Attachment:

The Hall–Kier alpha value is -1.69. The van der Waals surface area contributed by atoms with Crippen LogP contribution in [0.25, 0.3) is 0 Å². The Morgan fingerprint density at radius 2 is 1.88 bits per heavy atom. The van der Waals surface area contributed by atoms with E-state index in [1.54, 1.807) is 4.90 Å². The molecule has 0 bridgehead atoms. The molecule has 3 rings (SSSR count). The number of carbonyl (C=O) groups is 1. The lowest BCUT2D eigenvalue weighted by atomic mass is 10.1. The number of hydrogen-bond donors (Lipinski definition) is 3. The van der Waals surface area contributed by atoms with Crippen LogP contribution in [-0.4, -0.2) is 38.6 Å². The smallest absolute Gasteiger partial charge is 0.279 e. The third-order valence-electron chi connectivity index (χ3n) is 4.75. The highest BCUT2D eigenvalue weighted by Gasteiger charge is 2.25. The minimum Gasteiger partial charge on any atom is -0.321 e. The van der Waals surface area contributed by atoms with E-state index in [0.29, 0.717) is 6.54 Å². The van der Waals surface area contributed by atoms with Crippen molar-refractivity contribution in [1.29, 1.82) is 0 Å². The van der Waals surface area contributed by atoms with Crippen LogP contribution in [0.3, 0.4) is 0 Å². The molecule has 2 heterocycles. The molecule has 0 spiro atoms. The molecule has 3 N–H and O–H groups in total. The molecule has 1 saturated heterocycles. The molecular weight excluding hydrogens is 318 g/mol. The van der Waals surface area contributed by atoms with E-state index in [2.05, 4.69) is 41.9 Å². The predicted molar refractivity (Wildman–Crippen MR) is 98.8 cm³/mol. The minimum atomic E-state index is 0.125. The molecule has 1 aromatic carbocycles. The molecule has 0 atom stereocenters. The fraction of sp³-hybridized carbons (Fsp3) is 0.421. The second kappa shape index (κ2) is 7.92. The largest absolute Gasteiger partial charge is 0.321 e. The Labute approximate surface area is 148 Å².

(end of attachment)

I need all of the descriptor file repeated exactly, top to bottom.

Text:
The Hall–Kier alpha value is -1.69. The van der Waals surface area contributed by atoms with Crippen LogP contribution in [0.25, 0.3) is 0 Å². The Morgan fingerprint density at radius 2 is 1.88 bits per heavy atom. The van der Waals surface area contributed by atoms with E-state index in [1.54, 1.807) is 4.90 Å². The molecule has 0 bridgehead atoms. The molecule has 3 rings (SSSR count). The number of carbonyl (C=O) groups is 1. The lowest BCUT2D eigenvalue weighted by atomic mass is 10.1. The number of hydrogen-bond donors (Lipinski definition) is 3. The van der Waals surface area contributed by atoms with Crippen LogP contribution in [-0.4, -0.2) is 38.6 Å². The smallest absolute Gasteiger partial charge is 0.279 e. The third-order valence-electron chi connectivity index (χ3n) is 4.75. The highest BCUT2D eigenvalue weighted by Gasteiger charge is 2.25. The minimum Gasteiger partial charge on any atom is -0.321 e. The van der Waals surface area contributed by atoms with E-state index in [0.29, 0.717) is 6.54 Å². The van der Waals surface area contributed by atoms with Crippen molar-refractivity contribution in [1.29, 1.82) is 0 Å². The van der Waals surface area contributed by atoms with Crippen LogP contribution in [0.3, 0.4) is 0 Å². The molecule has 2 heterocycles. The molecule has 0 spiro atoms. The molecule has 3 N–H and O–H groups in total. The molecule has 1 saturated heterocycles. The molecular weight excluding hydrogens is 318 g/mol. The van der Waals surface area contributed by atoms with E-state index in [2.05, 4.69) is 41.9 Å². The predicted molar refractivity (Wildman–Crippen MR) is 98.8 cm³/mol. The minimum atomic E-state index is 0.125. The molecule has 1 aromatic carbocycles. The molecule has 0 atom stereocenters. The fraction of sp³-hybridized carbons (Fsp3) is 0.421. The second kappa shape index (κ2) is 7.92. The largest absolute Gasteiger partial charge is 0.321 e. The Labute approximate surface area is 148 Å².